Weekly Fintech Focus
- The FFIEC issued new guidance to financial institutions with recommendations for effective risk management strategies when using cloud computing services.
- The GAO is encouraging bank regulators to continue focusing on addressing important fintech issues, including issuing guidance about data aggregation, alternative data use, and de-risking.
- CFPB announces new interactive database for consumer complaints.
- Treasury partners with payments companies to deliver COVID-19 relief funds on prepaid debit cards.
- Galileo pairs up with Klar and becomes first API software integrator to achieve Mastercard certification.
FFIEC Issues Cloud Computing Security Risk Management Guidance
On April 30, 2020, the Federal Financial Institutions Examination Council issued a statement addressing security risk management in the cloud computing space for the financial services sector. The statement directs financial institution (FI) management to engage in effective risk management for the safe and sound use of cloud computing services. The statement highlights the importance of sound security management and addresses the need for FI management to understand the shared responsibilities between FIs and cloud service providers (CSPs). The statement does not create any new regulatory requirements or expectations, but does provide examples of risk management practices for the safe and sound use of cloud computing services, and for safeguarding customer information.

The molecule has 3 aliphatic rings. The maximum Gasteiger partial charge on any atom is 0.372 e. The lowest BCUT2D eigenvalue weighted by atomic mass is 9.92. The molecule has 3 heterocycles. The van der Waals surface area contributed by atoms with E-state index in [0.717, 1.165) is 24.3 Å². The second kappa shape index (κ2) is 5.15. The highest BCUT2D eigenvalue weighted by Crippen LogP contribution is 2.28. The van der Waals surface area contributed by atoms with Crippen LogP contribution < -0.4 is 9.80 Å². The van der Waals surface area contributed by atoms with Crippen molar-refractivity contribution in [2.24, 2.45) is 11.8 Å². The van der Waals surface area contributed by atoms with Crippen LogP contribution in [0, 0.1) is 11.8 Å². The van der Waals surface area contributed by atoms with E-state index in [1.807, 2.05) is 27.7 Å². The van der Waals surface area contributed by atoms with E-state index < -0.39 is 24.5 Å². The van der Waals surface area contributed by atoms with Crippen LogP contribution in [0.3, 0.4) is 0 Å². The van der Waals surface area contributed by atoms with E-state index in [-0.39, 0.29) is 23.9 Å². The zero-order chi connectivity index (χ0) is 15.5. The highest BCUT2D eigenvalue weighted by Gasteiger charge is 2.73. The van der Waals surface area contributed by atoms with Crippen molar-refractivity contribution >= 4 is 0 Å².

In summary, the statement reminds management that cloud computing environments, while generally operated in a secure fashion, do not alleviate the FIs independent obligations to understand and address their own security obligations when using CSPs. Properly utilizing cloud computing environments requires the FI and CSP to understand their shared responsibilities for implementing and managing security controls. The responsibilities for each party shift depending on the cloud model that is being used (either a SaaS, PaaS, or IaaS model). FIs may outsource management of some controls to the CSP, but this must be done only after a careful review of the contract between the parties, the cloud model used, the criticality of the service on the cloud, and other risk factors unique to each FI.
The statement outlines several examples of risk management practices for assessing risks and implementing controls for FIs using cloud services. First, the FI should ensure that the use of cloud computing services fits with the FI’s IT strategic plan and architecture, including an understanding of how the FI will integrate with the cloud computing environment, and how the FI will monitor the CSP. The FI should approach working with a CSP in a similar way to how it would conduct due diligence and management of other third-party relationships, with an understanding of the unique risks and benefits of cloud technology.